I’m remembering a Law and Order: Criminal Intent episode in which Detective Bobby Goren goads an extremely cool and affect-less perp to try and get some sort of reaction out of him. The perp finally breaks. “Now see, that,” says Goren, "is affect.”
The 2008 Biennial at the Center for Maine Contemporary Art is a curious mix of concepts that left me and my friend asking how one accounts for the cool temperature of recent art. There are plenty of obsessions with the vernacular, with alternative materials. and with greatly reduced palettes. Irony has given way to self-deprecation. The influence of post-modern theory is everywhere evident in the careful efforts of artists who have been schooled first in making straight A’s and then in crafting a product.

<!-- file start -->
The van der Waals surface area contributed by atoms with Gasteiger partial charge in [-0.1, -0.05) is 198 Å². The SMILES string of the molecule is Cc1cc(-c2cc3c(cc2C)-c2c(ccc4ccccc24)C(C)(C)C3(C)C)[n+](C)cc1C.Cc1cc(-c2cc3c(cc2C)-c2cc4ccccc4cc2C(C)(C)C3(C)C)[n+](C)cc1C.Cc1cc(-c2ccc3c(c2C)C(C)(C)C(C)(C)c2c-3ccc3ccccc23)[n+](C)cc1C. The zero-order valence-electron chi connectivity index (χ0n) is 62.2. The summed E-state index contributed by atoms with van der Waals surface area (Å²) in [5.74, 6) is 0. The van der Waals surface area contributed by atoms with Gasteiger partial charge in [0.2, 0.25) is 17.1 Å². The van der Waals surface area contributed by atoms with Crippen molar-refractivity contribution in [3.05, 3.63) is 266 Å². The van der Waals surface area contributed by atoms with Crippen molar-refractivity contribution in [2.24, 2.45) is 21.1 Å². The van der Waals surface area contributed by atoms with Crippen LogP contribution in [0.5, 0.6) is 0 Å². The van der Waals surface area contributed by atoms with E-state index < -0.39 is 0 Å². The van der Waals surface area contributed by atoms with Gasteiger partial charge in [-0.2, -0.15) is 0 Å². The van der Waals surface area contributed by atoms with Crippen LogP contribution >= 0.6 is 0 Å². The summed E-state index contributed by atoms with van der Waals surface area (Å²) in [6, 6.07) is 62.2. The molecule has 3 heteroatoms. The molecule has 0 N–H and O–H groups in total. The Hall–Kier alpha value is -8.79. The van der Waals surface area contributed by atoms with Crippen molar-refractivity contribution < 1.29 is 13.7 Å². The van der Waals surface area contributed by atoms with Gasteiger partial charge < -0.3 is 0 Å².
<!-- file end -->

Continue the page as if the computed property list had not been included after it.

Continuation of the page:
So where is all the passion? It’s at Caldbeck Gallery in Rockland. Passion luxuriates in Nancy Wissemann-Widrig’s paintings of shallow water. It bounces off the stones in Alan Crichton’s pastel images of a waterfall. It’s there in the gestural abstractions of Anne Ayvaliotis. And most of all, passion, and life, radiate from Kathleen Florance’s large format charcoal drawings of bees and butterflies. These artists not only know their craft, they love their subjects and they love the difficult act of making art. And that, sez I, is passion.